Credit reporting agencies dislike a high credit balance. Your credit score suffers when you use all of your available credit. The "credit utilization ratio" is a popular metric for determining how you use credit. This ratio indicates how much of the total credit limit has been used !

As an example, suppose you have two credit cards, A and B, each with a $ credit limit. Your credit utilization ratio is calculated as follows: If you have a $ balance on Card A and $ on Card B, your credit utilization ratio is calculated as follows:

Total credit limit: $ + $ = $ Total debt: $ + $ = $ Credit utilization ratio: $ + $ = $

Maintaining Old Credit

The length of your credit history influences your credit score. Even if you rarely use them now, don't cancel old credit cards in good standing. Keep these cards on hand and use them from time to time to demonstrate "activity" on your credit profile. In addition to lowering your total credit limit, cancelling old lines of credit lowers your credit utilization ratio !

Vary Your Credit

Having a variety of credit accounts, such as credit cards, installment loans, lines of credit, mortgages, and so on, can help. Your ability to effectively manage these different credit facilities sends credit bureaus a signal that you are a responsible borrower. Your credit mix influences your credit score by about 10% !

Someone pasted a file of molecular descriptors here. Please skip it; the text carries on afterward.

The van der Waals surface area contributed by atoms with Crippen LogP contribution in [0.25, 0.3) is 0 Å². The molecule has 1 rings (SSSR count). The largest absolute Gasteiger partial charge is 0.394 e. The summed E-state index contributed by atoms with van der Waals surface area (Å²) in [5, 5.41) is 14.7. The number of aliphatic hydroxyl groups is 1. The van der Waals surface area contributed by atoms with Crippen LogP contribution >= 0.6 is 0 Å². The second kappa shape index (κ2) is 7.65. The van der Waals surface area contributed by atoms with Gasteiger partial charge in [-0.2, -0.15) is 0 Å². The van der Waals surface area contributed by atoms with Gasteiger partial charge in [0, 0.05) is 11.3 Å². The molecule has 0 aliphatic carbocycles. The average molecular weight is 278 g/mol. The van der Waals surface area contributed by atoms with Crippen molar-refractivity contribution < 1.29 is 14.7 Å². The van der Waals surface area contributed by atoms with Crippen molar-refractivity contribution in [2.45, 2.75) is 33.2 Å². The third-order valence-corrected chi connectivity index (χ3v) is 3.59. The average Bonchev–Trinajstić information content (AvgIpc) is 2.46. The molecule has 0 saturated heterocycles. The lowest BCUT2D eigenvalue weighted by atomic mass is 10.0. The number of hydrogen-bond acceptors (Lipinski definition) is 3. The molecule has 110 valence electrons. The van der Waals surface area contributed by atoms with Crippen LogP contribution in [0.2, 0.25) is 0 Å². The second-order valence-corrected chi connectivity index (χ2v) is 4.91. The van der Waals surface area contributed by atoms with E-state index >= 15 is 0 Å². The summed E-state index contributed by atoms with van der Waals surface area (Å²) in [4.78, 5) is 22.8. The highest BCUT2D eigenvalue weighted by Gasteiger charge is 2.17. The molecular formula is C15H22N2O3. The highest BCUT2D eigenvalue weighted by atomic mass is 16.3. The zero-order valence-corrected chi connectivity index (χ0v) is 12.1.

Make a Credit Shopping List

Every time you apply for credit, a hard inquiry is placed on your credit file, which lowers your credit score. If you need to shop around for recognition in several places, such as finding the best interest rate on a car loan, try to do so within two weeks. Credit reporting agencies will treat all hard inquiries placed on your file during this period as a single hit, limiting the potential impact of multiple hard questions !